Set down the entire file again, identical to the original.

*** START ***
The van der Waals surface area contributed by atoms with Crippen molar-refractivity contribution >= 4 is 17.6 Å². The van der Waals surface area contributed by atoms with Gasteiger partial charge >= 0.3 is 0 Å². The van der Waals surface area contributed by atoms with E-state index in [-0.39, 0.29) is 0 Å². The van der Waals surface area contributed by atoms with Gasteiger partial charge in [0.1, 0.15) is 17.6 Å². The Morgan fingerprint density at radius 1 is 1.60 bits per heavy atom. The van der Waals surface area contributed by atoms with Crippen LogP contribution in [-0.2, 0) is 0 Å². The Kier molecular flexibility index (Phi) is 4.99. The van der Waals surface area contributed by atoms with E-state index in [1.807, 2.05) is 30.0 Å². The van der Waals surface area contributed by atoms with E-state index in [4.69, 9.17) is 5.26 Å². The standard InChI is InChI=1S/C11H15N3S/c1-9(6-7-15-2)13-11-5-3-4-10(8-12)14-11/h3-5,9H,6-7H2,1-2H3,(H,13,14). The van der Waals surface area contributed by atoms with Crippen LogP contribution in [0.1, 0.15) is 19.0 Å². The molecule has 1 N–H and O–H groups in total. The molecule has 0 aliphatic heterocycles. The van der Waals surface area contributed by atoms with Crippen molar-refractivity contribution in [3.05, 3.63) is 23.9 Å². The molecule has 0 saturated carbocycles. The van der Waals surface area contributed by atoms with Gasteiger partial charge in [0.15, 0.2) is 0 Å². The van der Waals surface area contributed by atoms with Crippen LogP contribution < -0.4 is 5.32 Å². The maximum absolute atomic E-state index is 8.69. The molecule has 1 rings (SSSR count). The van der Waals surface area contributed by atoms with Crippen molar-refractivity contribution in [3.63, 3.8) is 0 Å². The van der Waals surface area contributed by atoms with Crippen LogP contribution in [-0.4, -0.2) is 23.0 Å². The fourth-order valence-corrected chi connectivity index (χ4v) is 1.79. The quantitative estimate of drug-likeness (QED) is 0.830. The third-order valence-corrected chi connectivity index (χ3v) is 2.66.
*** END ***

The van der Waals surface area contributed by atoms with Crippen molar-refractivity contribution >= 4 is 17.6 Å². The van der Waals surface area contributed by atoms with Gasteiger partial charge >= 0.3 is 0 Å². The van der Waals surface area contributed by atoms with E-state index in [-0.39, 0.29) is 0 Å². The van der Waals surface area contributed by atoms with Gasteiger partial charge in [0.1, 0.15) is 17.6 Å². The Morgan fingerprint density at radius 1 is 1.60 bits per heavy atom. The van der Waals surface area contributed by atoms with Crippen LogP contribution in [-0.2, 0) is 0 Å². The Kier molecular flexibility index (Phi) is 4.99. The van der Waals surface area contributed by atoms with E-state index in [1.807, 2.05) is 30.0 Å². The van der Waals surface area contributed by atoms with E-state index in [4.69, 9.17) is 5.26 Å². The standard InChI is InChI=1S/C11H15N3S/c1-9(6-7-15-2)13-11-5-3-4-10(8-12)14-11/h3-5,9H,6-7H2,1-2H3,(H,13,14). The van der Waals surface area contributed by atoms with Crippen LogP contribution in [0.1, 0.15) is 19.0 Å². The molecule has 1 N–H and O–H groups in total. The molecule has 0 aliphatic heterocycles. The van der Waals surface area contributed by atoms with Crippen molar-refractivity contribution in [3.05, 3.63) is 23.9 Å². The molecule has 0 saturated carbocycles. The van der Waals surface area contributed by atoms with Gasteiger partial charge in [0.15, 0.2) is 0 Å². The van der Waals surface area contributed by atoms with Crippen LogP contribution < -0.4 is 5.32 Å². The maximum absolute atomic E-state index is 8.69. The molecule has 1 rings (SSSR count). The van der Waals surface area contributed by atoms with Crippen molar-refractivity contribution in [3.63, 3.8) is 0 Å². The van der Waals surface area contributed by atoms with Crippen LogP contribution in [-0.4, -0.2) is 23.0 Å². The fourth-order valence-corrected chi connectivity index (χ4v) is 1.79. The quantitative estimate of drug-likeness (QED) is 0.830. The third-order valence-corrected chi connectivity index (χ3v) is 2.66.